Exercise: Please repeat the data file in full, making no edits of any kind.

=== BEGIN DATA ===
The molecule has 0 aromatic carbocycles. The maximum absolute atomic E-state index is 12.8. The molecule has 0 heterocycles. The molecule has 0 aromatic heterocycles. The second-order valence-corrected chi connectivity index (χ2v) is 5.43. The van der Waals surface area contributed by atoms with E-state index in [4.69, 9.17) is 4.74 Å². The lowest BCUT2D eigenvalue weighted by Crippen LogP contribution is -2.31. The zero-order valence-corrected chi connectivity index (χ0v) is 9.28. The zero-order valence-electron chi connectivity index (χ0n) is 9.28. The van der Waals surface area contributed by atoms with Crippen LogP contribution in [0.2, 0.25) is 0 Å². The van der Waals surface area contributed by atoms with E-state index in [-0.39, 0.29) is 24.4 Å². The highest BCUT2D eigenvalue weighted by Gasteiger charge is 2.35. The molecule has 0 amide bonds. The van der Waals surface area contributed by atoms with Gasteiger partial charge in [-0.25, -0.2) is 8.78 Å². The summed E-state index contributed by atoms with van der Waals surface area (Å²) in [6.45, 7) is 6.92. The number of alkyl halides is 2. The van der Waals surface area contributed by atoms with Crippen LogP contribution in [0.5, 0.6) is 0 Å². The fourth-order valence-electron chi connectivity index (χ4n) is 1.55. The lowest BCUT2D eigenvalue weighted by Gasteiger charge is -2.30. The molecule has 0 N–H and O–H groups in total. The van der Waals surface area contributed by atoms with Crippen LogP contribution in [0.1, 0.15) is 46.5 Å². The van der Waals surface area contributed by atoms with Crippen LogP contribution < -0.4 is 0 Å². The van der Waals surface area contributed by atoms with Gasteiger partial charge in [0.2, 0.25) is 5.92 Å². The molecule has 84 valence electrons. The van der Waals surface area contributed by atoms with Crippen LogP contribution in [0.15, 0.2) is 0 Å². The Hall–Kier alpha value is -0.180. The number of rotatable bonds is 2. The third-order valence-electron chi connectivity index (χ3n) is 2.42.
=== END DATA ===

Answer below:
The molecule has 0 aromatic carbocycles. The maximum absolute atomic E-state index is 12.8. The molecule has 0 heterocycles. The molecule has 0 aromatic heterocycles. The second-order valence-corrected chi connectivity index (χ2v) is 5.43. The van der Waals surface area contributed by atoms with E-state index in [4.69, 9.17) is 4.74 Å². The lowest BCUT2D eigenvalue weighted by Crippen LogP contribution is -2.31. The zero-order valence-corrected chi connectivity index (χ0v) is 9.28. The zero-order valence-electron chi connectivity index (χ0n) is 9.28. The van der Waals surface area contributed by atoms with Crippen LogP contribution in [0.2, 0.25) is 0 Å². The van der Waals surface area contributed by atoms with E-state index in [-0.39, 0.29) is 24.4 Å². The highest BCUT2D eigenvalue weighted by Gasteiger charge is 2.35. The molecule has 0 amide bonds. The van der Waals surface area contributed by atoms with Gasteiger partial charge in [-0.25, -0.2) is 8.78 Å². The summed E-state index contributed by atoms with van der Waals surface area (Å²) in [6.45, 7) is 6.92. The number of alkyl halides is 2. The van der Waals surface area contributed by atoms with Crippen LogP contribution in [0.5, 0.6) is 0 Å². The fourth-order valence-electron chi connectivity index (χ4n) is 1.55. The lowest BCUT2D eigenvalue weighted by Gasteiger charge is -2.30. The molecule has 0 N–H and O–H groups in total. The van der Waals surface area contributed by atoms with Crippen LogP contribution in [0.1, 0.15) is 46.5 Å². The van der Waals surface area contributed by atoms with Crippen LogP contribution < -0.4 is 0 Å². The van der Waals surface area contributed by atoms with Gasteiger partial charge in [0.2, 0.25) is 5.92 Å². The molecule has 84 valence electrons. The van der Waals surface area contributed by atoms with Crippen LogP contribution in [0.15, 0.2) is 0 Å². The Hall–Kier alpha value is -0.180. The number of rotatable bonds is 2. The third-order valence-electron chi connectivity index (χ3n) is 2.42.